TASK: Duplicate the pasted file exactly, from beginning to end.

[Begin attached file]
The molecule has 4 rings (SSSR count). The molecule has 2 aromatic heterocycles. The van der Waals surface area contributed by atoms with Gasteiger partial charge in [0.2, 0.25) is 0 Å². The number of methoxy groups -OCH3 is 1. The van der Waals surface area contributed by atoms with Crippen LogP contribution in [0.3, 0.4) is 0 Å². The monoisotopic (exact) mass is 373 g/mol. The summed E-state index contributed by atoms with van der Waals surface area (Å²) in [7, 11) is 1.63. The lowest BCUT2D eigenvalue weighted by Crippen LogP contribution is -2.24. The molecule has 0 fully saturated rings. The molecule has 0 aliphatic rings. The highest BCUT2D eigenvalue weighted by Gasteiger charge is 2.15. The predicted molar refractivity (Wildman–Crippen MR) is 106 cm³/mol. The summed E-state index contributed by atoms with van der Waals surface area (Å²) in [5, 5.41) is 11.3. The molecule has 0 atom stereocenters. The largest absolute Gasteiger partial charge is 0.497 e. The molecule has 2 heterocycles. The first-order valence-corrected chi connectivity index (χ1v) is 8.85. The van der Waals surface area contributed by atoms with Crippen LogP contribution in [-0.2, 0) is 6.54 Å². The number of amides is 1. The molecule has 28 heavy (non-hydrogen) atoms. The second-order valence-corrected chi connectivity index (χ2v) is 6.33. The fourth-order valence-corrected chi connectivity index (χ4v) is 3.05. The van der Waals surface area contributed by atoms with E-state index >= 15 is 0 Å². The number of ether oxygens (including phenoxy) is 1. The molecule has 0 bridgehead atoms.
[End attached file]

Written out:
The molecule has 4 rings (SSSR count). The molecule has 2 aromatic heterocycles. The van der Waals surface area contributed by atoms with Gasteiger partial charge in [0.2, 0.25) is 0 Å². The number of methoxy groups -OCH3 is 1. The van der Waals surface area contributed by atoms with Crippen LogP contribution in [0.3, 0.4) is 0 Å². The monoisotopic (exact) mass is 373 g/mol. The summed E-state index contributed by atoms with van der Waals surface area (Å²) in [7, 11) is 1.63. The lowest BCUT2D eigenvalue weighted by Crippen LogP contribution is -2.24. The molecule has 0 fully saturated rings. The molecule has 0 aliphatic rings. The highest BCUT2D eigenvalue weighted by Gasteiger charge is 2.15. The predicted molar refractivity (Wildman–Crippen MR) is 106 cm³/mol. The summed E-state index contributed by atoms with van der Waals surface area (Å²) in [5, 5.41) is 11.3. The molecule has 0 atom stereocenters. The largest absolute Gasteiger partial charge is 0.497 e. The molecule has 2 heterocycles. The first-order valence-corrected chi connectivity index (χ1v) is 8.85. The van der Waals surface area contributed by atoms with Crippen LogP contribution in [-0.2, 0) is 6.54 Å². The number of amides is 1. The molecule has 28 heavy (non-hydrogen) atoms. The second-order valence-corrected chi connectivity index (χ2v) is 6.33. The fourth-order valence-corrected chi connectivity index (χ4v) is 3.05. The van der Waals surface area contributed by atoms with E-state index >= 15 is 0 Å². The number of ether oxygens (including phenoxy) is 1. The molecule has 0 bridgehead atoms.